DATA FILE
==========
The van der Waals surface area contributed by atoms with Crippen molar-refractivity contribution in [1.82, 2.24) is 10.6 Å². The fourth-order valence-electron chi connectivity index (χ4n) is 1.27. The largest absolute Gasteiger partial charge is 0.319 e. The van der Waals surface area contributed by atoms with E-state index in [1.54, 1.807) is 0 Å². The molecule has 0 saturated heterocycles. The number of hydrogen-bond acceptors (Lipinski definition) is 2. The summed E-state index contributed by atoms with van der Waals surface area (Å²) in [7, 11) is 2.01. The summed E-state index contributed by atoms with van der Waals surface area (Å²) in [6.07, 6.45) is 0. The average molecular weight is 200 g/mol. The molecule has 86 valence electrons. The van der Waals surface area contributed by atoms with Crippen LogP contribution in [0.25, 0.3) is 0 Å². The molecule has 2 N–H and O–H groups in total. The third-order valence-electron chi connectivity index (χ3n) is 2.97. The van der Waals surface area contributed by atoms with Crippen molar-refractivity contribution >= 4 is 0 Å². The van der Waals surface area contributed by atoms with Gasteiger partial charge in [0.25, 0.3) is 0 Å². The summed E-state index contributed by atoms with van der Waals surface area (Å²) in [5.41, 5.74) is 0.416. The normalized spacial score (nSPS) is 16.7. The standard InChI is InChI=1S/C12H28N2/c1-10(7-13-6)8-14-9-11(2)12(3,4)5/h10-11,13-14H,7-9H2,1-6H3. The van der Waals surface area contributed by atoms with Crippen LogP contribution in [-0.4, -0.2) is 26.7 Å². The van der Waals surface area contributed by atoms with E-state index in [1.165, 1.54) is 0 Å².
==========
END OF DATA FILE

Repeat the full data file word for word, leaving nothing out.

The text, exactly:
The van der Waals surface area contributed by atoms with Crippen molar-refractivity contribution in [1.82, 2.24) is 10.6 Å². The fourth-order valence-electron chi connectivity index (χ4n) is 1.27. The largest absolute Gasteiger partial charge is 0.319 e. The van der Waals surface area contributed by atoms with E-state index in [1.54, 1.807) is 0 Å². The molecule has 0 saturated heterocycles. The number of hydrogen-bond acceptors (Lipinski definition) is 2. The summed E-state index contributed by atoms with van der Waals surface area (Å²) in [7, 11) is 2.01. The summed E-state index contributed by atoms with van der Waals surface area (Å²) in [6.07, 6.45) is 0. The average molecular weight is 200 g/mol. The molecule has 86 valence electrons. The van der Waals surface area contributed by atoms with Crippen LogP contribution in [0.25, 0.3) is 0 Å². The molecule has 2 N–H and O–H groups in total. The third-order valence-electron chi connectivity index (χ3n) is 2.97. The van der Waals surface area contributed by atoms with Crippen molar-refractivity contribution >= 4 is 0 Å². The van der Waals surface area contributed by atoms with Gasteiger partial charge in [0.25, 0.3) is 0 Å². The summed E-state index contributed by atoms with van der Waals surface area (Å²) in [5.41, 5.74) is 0.416. The normalized spacial score (nSPS) is 16.7. The standard InChI is InChI=1S/C12H28N2/c1-10(7-13-6)8-14-9-11(2)12(3,4)5/h10-11,13-14H,7-9H2,1-6H3. The van der Waals surface area contributed by atoms with Crippen LogP contribution in [-0.4, -0.2) is 26.7 Å². The van der Waals surface area contributed by atoms with E-state index in [1.165, 1.54) is 0 Å².